From Australia, Santa was expected to head west to cover Asia and Europe, before arriving in North America Wednesday night.
In addition to the tracking maps, the Web site, noradsanta.org, also features interactive tools that allow children to explore Santa's village at the North Pole, play holiday-themed card games, and see what's going on at Santa's bakery and workshop.
NORAD has been tracking Santa ever since 1955, when a Colorado newspaper ad misprinted a phone number that was supposed to connect kids with the jolly Christmas elf. Instead, the number was the NORAD (the agency at the time was known as the Continental Air Defense Command) commander-in-chief's hotline.
Not wanting to disappoint children who called in, then operations director Col. Harry Shoup instructed his staff to "track" Santa's progress on radar and provide children with updates over the phone.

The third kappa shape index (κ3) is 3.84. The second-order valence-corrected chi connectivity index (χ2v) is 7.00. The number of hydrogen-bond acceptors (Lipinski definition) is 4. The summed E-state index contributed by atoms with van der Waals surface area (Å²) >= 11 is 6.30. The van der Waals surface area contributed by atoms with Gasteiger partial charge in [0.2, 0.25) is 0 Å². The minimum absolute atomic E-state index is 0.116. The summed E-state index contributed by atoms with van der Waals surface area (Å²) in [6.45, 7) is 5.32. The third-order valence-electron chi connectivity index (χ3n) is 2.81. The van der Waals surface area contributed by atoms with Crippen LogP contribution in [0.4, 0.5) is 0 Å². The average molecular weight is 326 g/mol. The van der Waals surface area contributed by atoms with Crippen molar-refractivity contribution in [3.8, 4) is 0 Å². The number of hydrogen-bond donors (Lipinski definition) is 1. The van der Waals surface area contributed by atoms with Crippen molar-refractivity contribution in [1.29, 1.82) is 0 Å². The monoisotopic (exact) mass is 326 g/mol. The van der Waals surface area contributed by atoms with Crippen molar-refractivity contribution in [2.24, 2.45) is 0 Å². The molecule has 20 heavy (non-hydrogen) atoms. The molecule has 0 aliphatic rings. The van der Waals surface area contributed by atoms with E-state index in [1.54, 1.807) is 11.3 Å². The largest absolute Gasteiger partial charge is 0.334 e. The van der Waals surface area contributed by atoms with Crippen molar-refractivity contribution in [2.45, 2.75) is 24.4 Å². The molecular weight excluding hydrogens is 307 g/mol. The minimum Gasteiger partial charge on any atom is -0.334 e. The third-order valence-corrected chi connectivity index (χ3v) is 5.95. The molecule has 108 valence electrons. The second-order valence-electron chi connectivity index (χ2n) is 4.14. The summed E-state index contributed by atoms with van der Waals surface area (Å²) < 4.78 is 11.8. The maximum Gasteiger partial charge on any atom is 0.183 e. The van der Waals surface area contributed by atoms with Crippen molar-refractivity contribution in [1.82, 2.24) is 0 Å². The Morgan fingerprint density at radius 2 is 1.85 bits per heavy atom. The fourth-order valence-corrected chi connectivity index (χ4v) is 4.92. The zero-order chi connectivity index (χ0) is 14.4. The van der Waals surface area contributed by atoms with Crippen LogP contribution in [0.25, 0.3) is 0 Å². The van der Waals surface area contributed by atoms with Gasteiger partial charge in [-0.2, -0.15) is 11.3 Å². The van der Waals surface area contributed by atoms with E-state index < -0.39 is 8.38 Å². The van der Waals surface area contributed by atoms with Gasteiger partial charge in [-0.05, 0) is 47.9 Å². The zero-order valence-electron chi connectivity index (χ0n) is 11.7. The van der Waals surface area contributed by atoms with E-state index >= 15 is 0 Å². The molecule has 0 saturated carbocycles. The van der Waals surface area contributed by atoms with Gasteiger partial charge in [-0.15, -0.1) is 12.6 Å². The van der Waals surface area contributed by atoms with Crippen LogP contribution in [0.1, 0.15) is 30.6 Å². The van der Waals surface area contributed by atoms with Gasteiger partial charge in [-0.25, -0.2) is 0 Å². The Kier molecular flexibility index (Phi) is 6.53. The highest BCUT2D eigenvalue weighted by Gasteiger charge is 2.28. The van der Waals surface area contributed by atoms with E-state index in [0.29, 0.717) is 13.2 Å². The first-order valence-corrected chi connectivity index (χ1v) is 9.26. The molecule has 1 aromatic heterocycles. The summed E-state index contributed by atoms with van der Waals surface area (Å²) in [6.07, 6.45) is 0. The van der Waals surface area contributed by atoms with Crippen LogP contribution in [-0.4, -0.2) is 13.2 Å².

Since then, the agency's efforts have gone more hi-tech. But the mission remains the same--keep tabs on Kris Kringle.
NORAD's official position is that, yes, there is a Santa Claus. "Based on historical data and more than 50 years of NORAD tracking information, we believe that Santa Claus is alive and well in the hearts of children throughout the world," the agency said in a formal statement.
NORAD, a binational organization, consists of U.S. and Canadian military personnel tasked with monitoring and protecting North America's air sovereignty. Each year at Christmas, the defense agency gives Santa Claus the green light to pass through Canadian and American air space so he can deliver presents to children who've been nice, and not naughty, throughout the prior year.